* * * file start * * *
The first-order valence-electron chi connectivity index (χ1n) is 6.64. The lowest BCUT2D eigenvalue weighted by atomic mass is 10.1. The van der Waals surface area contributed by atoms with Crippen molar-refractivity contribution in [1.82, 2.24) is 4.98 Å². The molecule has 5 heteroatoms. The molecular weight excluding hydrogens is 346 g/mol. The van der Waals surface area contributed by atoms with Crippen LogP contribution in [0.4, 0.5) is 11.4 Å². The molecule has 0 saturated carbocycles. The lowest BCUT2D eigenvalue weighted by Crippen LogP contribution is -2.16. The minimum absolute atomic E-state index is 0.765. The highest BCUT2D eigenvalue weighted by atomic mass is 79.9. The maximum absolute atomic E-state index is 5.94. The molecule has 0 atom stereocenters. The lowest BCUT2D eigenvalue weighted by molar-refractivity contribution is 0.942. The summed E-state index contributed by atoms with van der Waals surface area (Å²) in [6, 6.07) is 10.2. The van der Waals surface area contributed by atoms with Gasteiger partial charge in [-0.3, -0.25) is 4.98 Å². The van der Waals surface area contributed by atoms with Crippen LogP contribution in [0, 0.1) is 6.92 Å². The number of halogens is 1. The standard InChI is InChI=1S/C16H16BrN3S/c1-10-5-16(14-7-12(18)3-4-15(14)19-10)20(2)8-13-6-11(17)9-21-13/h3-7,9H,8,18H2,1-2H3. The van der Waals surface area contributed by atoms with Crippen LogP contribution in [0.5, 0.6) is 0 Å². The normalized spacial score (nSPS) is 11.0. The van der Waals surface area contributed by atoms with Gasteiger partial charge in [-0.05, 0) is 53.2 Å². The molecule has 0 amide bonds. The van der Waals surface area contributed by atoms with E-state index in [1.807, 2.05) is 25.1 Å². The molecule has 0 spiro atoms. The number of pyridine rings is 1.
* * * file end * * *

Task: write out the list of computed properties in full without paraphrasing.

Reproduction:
The first-order valence-electron chi connectivity index (χ1n) is 6.64. The lowest BCUT2D eigenvalue weighted by atomic mass is 10.1. The van der Waals surface area contributed by atoms with Crippen molar-refractivity contribution in [1.82, 2.24) is 4.98 Å². The molecule has 5 heteroatoms. The molecular weight excluding hydrogens is 346 g/mol. The van der Waals surface area contributed by atoms with Crippen LogP contribution in [0.4, 0.5) is 11.4 Å². The molecule has 0 saturated carbocycles. The lowest BCUT2D eigenvalue weighted by Crippen LogP contribution is -2.16. The minimum absolute atomic E-state index is 0.765. The highest BCUT2D eigenvalue weighted by atomic mass is 79.9. The maximum absolute atomic E-state index is 5.94. The molecule has 0 atom stereocenters. The lowest BCUT2D eigenvalue weighted by molar-refractivity contribution is 0.942. The summed E-state index contributed by atoms with van der Waals surface area (Å²) in [6, 6.07) is 10.2. The van der Waals surface area contributed by atoms with Gasteiger partial charge in [-0.3, -0.25) is 4.98 Å². The van der Waals surface area contributed by atoms with Crippen LogP contribution in [0, 0.1) is 6.92 Å². The number of halogens is 1. The standard InChI is InChI=1S/C16H16BrN3S/c1-10-5-16(14-7-12(18)3-4-15(14)19-10)20(2)8-13-6-11(17)9-21-13/h3-7,9H,8,18H2,1-2H3. The van der Waals surface area contributed by atoms with Crippen LogP contribution in [0.5, 0.6) is 0 Å². The normalized spacial score (nSPS) is 11.0. The van der Waals surface area contributed by atoms with Gasteiger partial charge in [-0.05, 0) is 53.2 Å². The molecule has 0 amide bonds. The van der Waals surface area contributed by atoms with E-state index in [1.807, 2.05) is 25.1 Å². The molecule has 0 spiro atoms. The number of pyridine rings is 1.